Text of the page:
First, this was due to God’s action of mercy upon him when he was bitten by a viper, which occurred as he was placing the firewood he had collected on the fire. Protected by the Lord, Paul just shook the poisonous snake off, unharmed, bringing him very much to the attention of the islanders, who now called him a god. Paul had been there before, when he and Barnabas were called gods in Lystra, and, like then, he surely pointed away from himself, bringing glory to the true God.

Then, Paul found himself at the center of attention due to his actions of mercy upon the people of the island. Motivated by merciful lovingkindness, Paul, by the power of the Lord, healed the governor of the island’s father along with numerous other people. Paul would have surely put the healings in the context of the gospel to those involved in such a mercy, as was the case throughout Acts with the various healings that took place.

In both cases, Paul was following Jesus, and his actions were a picture of the gospel—signs pointing to the truth. Paul was shown mercy, so was therefore enabled to show mercy. In the light of that mercy the gospel was demonstrated: its power and ability to save; its availability to all who call on the Lord for mercy; and its blessing on those who receive it.

Consider the truth of this. Mercy and its blessings are irrepressible. The Lord’s provision and power of mercy cannot be stopped. And when his people, who have received mercy, express mercy in the Lord’s name into the lives of others, the message of the gospel flies forth unhindered. My friends, let us be a people of mercy.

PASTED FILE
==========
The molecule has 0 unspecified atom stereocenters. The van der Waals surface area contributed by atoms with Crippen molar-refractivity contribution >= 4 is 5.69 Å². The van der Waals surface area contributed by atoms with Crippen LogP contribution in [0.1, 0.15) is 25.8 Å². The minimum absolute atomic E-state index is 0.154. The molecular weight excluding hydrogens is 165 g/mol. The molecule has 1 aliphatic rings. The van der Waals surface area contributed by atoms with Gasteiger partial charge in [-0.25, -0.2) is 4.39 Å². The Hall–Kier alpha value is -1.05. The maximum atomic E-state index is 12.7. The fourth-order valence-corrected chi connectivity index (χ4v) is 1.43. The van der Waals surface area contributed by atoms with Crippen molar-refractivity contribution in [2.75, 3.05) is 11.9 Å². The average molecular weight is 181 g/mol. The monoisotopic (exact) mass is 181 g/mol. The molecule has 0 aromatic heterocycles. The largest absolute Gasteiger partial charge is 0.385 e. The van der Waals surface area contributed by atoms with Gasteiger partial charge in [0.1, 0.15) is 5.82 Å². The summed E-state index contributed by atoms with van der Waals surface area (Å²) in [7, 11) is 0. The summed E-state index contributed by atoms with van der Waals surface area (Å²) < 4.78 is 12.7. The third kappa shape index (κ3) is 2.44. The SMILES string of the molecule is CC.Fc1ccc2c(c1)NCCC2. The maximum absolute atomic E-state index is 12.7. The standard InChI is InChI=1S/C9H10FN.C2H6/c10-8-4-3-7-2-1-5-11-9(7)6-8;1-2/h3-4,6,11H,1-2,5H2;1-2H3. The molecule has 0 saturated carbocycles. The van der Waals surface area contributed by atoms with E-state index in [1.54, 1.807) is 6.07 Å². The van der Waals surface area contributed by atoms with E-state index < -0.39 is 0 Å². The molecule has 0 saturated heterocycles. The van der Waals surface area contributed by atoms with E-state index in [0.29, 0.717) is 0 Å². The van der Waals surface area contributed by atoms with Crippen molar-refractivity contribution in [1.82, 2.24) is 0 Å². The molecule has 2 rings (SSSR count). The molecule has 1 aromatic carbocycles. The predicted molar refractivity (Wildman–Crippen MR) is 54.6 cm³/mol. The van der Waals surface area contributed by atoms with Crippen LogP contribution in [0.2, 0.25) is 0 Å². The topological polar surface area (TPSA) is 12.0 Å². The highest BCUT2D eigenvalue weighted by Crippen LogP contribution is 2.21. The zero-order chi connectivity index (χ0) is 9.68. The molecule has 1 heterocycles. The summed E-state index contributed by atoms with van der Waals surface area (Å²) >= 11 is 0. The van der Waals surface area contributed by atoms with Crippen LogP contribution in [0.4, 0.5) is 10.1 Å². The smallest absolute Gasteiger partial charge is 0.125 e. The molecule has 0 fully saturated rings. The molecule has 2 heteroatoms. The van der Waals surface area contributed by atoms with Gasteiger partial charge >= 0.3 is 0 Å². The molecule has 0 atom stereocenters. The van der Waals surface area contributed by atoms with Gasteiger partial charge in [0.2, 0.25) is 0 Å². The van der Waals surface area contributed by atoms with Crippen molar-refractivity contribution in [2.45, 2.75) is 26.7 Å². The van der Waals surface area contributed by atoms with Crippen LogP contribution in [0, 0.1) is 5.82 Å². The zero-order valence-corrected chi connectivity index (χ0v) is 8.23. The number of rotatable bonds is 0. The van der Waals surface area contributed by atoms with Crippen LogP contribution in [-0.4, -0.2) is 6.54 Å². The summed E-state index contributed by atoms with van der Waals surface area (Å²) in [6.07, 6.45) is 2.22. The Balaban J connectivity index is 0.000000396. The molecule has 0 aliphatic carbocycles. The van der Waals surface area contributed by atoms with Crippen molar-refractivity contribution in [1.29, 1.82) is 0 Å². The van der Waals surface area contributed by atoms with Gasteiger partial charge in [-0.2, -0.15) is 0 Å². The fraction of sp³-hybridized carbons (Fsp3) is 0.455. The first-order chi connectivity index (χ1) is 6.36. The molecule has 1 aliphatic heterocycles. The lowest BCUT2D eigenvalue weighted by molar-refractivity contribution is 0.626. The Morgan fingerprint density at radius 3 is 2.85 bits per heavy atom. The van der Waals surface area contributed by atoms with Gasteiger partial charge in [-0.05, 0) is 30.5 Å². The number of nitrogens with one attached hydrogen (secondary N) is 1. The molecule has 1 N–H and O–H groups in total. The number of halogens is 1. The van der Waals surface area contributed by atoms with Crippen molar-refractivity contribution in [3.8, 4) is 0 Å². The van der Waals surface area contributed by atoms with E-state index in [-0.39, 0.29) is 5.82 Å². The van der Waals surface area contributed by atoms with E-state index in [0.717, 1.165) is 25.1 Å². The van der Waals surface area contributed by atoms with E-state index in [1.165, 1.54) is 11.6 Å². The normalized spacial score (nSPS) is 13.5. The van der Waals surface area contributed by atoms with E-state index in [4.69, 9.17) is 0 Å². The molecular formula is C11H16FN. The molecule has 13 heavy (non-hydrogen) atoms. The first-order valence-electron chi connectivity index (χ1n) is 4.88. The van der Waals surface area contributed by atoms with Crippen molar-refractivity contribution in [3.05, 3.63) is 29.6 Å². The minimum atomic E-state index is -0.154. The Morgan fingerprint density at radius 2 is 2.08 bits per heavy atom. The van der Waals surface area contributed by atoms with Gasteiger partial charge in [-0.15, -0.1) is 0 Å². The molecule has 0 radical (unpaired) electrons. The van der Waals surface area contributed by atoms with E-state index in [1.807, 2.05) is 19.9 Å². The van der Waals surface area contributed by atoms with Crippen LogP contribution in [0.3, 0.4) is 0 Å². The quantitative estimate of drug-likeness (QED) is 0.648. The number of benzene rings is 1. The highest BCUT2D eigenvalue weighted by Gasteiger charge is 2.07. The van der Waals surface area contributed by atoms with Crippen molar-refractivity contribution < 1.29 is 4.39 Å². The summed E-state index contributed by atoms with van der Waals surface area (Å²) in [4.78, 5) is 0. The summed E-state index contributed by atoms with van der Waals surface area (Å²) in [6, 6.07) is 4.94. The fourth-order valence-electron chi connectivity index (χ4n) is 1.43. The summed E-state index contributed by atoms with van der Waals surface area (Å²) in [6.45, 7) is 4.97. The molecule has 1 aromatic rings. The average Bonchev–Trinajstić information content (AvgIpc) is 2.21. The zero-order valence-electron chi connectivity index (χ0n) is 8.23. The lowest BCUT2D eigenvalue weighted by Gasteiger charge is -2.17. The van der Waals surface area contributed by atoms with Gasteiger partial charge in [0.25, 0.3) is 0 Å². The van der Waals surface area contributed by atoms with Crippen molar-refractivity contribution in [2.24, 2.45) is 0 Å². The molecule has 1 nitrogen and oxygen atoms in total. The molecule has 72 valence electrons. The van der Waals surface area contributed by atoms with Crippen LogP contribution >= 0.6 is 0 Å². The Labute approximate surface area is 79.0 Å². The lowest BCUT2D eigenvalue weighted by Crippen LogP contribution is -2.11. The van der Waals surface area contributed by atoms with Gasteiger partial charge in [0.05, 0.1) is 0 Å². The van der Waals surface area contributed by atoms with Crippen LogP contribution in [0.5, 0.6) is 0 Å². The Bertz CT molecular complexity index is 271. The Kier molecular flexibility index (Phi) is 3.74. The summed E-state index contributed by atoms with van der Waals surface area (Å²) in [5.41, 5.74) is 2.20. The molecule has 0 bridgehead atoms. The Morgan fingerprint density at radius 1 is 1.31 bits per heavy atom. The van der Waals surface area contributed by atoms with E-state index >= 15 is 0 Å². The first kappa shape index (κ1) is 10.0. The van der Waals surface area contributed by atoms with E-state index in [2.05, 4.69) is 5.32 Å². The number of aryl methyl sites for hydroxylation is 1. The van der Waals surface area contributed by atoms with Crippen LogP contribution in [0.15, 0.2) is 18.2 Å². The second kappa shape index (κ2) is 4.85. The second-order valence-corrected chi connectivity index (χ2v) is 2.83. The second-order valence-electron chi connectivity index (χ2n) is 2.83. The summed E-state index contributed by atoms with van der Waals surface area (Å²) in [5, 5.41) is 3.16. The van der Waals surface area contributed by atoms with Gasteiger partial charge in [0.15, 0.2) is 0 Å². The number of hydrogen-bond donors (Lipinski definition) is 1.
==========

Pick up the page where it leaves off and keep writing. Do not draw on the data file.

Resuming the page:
So we come to vv. 11-15. A few months later, after the weather improved, the journey to Rome continued, as the travelers loaded up on another grain ship, stopping first “at Syracuse in Sicily, then Rhegium on the toe of Italy, then Puteoli on the bay of modem Naples.”[2] In Puteoli, they found the selfless hospitality of Christians, who provided for the travelers for seven days, likely giving them a much-needed time to rest, reset, and prepare for the 140-mile walk to Rome.

Then, on the road to Rome, it happened that, while still a prisoner escorted by soldiers, Paul found himself greeted along the way by a host of Christians from Rome, as the word of Paul’s coming had been sent ahead to the church in Rome, likely by those in Puteoli. These brothers and sisters in Christ had come out to meet this apostle of Jesus Christ, who had written and sent to them the marvelous Epistle to the Romans, around three years earlier. The first group met him 43-miles out from Rome at “the Market of Appius.” And then, a group of more Christians met him ten miles closer to Rome, at “the Three Taverns.” Having come out to meet Paul, these joyous Christians then escorted him and his whole entourage to Rome.

The idea of going out to meet a dignitary to then escort him back to his destination, is an old one, and it is a practice that continues today. The term used here, in Acts 28:15, to designate this action (ἀπάντησιν), is used only three times in the New Testament: here, then in Matt. 25:6, and then in 1 Thess. 4:17. In Matt. 25:6, Jesus uses the term in his Parable of the Ten Virgins. When news came of the bridegroom’s arrival, the virgins were called to go out and meet the bridegroom, to then escort him to the marriage banquet. Then, in 1 Thess. 4:16-17, we find it similarly used, referring to the same occasion Jesus mentioned, yet not in parable form:

16 For the Lord himself will descend from heaven with a cry of command, with the voice of an archangel, and with the sound of the trumpet of God. And the dead in Christ will rise first. 17 Then we who are alive, who are left, will be caught up together with them in the clouds to meet the Lord in the air, and so we will always be with the Lord.

Thus is our hope and encouragement. Like the Christians in Rome went out to meet Paul and escort him to the city, like the virgins went out to meet the bridegroom and escort him to the marriage banquet, when the Lord returns, when he comes on that last day (the day of judgment), we will rise-up and meet him and we will escort him back to earth, as he brings the consummation of his Kingdom. And so, here in Acts 28:15, we have a foreshadowing of the Lord’s return, as the Lord’s ambassador, the Apostle Paul, was met with rejoicing, to then be escorted to Rome.